There are two kinds of insurance when it comes to a condominium.
The first is insurance for the entire condominium building including the suites and the common elements. It includes coverage for interior suite features, such as granite counters, kitchen cabinets, hardwood floors etc IF they were installed originally by the builder. The building insurance covers the replacement or repair of any of these elements due to fire, flood or any other kinds of damage.
But what that insurance doesn’t cover are the condo owner’s property inside the suite in case of fire, smoke or water damage, nor liability if someone in your unit is injured and sues you. It also does not cover any interior improvements you’ve made to the suite such as upgraded hardwood floors and so on. Like any homeowner, condo owners must take out insurance of their own to protect themselves.
But like any insurance policy, a condo insurance policy can have deductibles, which are the owner’s problem even if whatever happened wasn’t their fault. These deductibles can often be between $5,000 and $10,000, and these are repairs you’ll have to partially pay for. This can be a pretty hefty and unexpected expense for any condo owner.
For example, if water pipes inside a wall were to burst and damage your unit, you must pay the deductible before the damages are repaired. The pipes are the responsibility of the condominium, but you may need to prove they were negligent in court and the legal fees are highly likely to be higher than the deductible.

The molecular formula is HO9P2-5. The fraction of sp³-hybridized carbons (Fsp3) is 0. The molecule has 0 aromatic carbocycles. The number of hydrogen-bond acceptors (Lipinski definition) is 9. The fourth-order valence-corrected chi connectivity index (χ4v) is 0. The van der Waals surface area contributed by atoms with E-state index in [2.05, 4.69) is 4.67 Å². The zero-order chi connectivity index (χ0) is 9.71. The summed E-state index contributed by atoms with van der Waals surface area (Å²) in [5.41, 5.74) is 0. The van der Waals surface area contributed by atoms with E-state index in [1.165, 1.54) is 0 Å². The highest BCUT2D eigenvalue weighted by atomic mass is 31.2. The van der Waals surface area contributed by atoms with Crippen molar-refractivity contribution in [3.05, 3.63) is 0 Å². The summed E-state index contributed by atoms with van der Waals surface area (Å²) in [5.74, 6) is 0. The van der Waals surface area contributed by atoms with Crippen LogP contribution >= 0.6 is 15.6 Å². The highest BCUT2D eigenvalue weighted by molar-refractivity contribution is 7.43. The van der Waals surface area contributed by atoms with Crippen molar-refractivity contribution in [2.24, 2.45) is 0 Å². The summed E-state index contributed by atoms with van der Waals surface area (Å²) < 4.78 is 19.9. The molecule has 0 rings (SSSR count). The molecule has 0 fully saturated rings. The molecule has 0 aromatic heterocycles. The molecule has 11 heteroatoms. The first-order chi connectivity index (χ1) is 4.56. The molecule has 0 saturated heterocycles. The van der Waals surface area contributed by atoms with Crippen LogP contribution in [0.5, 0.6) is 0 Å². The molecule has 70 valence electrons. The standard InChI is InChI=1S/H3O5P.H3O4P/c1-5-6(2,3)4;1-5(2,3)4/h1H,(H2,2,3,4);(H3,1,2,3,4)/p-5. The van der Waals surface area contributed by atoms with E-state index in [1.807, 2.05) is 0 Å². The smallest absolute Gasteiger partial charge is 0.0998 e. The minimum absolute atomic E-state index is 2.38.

When you are investigating the condominium building insurance, note that a summarized insurance policy for the building is available in the Status Certificate package, and it will outline the deductibles.
Once you have your offer accepted, contact your own insurance company - maybe the one that has your auto policy for example - and ask them to quote you the cost of an condominium owner’s policy. They’ll ask for a list of your contents (furniture, electronics, valuables etc), a description of any suite upgrades from the original and then let you know the premium cost.
Question whether your own policy would cover your condo building insurance deductible in the event there’s an accident like the one described above.
A typical condo owner’s policy costs between $250 to $400 depending on the value of your belongings and any upgrades that your suite has from the ‘builder’s standard finishings’. You can elect to pay the premium all in one payment or spread it out monthly over the year.
Once you’ve decided on the insurance company you want to use, and the coverage that you want, you should ask your insurance broker for a Binder to show that you’ve got coverage once you take possession of your new home.
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